14/12/2016 Wednesday in Parliament


14/12/2016

Highlights of proceedings in Parliament on Wednesday 14 December, presented by Kristiina Cooper.


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Transcript


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Hello and welcome to Wednesday in Parliament.

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The main news from Westminster: Labour demands a big changing tack

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on funding for social care.

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Why doesn't she do something really bold?

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Cancel the Corporation Tax cut and put the money

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into social care instead?

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Theresa May accuses previous Labour Governments

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of ducking the issue.

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13 years and no action whatsoever.

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Also on the programme: The Education Secretary says she's

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introducing a fairer funding system for schools, but Labour says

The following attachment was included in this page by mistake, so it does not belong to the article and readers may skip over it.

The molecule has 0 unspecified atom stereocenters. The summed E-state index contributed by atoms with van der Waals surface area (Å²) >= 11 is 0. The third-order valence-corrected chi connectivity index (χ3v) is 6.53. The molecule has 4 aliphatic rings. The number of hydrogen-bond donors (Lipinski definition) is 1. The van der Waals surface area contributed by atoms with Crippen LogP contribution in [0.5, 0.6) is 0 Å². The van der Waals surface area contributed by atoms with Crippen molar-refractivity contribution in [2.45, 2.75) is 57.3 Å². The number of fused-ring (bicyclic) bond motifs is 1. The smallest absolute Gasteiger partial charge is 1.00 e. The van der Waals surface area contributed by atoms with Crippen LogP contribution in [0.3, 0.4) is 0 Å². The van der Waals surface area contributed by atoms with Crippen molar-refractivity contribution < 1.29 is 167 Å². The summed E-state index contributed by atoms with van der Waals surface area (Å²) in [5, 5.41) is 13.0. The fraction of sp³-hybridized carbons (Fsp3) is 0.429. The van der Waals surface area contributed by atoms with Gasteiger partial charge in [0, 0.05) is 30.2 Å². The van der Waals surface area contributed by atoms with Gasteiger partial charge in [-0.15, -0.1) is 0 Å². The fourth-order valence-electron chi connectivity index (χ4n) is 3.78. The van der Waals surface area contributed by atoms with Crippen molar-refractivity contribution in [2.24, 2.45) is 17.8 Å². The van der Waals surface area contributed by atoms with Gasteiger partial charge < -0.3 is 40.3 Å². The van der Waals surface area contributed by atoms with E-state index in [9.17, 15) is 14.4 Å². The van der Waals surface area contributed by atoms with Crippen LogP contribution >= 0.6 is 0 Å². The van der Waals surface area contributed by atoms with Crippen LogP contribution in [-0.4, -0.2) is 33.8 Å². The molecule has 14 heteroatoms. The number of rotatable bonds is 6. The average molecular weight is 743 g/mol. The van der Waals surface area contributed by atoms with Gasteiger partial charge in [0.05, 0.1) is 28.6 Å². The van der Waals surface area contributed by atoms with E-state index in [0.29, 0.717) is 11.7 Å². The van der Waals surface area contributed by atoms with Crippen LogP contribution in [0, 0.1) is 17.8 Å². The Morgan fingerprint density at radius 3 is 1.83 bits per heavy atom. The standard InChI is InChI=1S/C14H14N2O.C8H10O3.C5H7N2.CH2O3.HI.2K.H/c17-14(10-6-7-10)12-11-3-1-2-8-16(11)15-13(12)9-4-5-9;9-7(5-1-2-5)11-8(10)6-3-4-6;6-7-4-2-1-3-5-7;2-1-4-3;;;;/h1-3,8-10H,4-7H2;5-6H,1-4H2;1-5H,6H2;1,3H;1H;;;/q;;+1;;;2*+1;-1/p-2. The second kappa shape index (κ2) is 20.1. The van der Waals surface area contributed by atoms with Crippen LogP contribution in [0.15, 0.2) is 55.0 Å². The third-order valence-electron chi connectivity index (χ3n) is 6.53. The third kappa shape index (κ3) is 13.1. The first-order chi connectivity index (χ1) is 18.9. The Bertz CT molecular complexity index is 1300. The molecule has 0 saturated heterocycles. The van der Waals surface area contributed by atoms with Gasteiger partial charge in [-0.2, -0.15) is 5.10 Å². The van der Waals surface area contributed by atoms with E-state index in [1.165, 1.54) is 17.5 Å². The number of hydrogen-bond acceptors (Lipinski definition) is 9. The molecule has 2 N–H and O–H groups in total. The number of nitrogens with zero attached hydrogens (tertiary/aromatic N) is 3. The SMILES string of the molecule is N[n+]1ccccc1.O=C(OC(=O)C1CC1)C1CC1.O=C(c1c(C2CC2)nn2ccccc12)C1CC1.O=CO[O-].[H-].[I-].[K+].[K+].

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disadvantaged areas will lose money.

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That will mean the one-to-one tuition going, it will mean

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the catch-up classes going, it means the extra curricula,

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the drama, the Shakespeare, all those vital things that

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I want to see kids in Moss Side and Moston doing,

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will be going as a result of a funding crisis.

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But first, it was the last Prime Minister's Questions of 2016

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and it certainly got off to a jovial start, with a few jokes

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at the expense of the Foreign Secretary Boris Johnson.

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Mr Speaker, can I take the opportunity to wish

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you and all the members of the House a merry Christmas

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and a happy New Year.

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Mr Speaker, in the light of the Foreign Secretary's display

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of chronic foot in mouth disease, when deciding on Cabinet positions,

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does the Prime Minister now regret that pencilling "F O" by his name

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should have been an instruction, not a job offer?

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LAUGHTER

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Mr...

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Order!

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There's far too much noise in the chamber.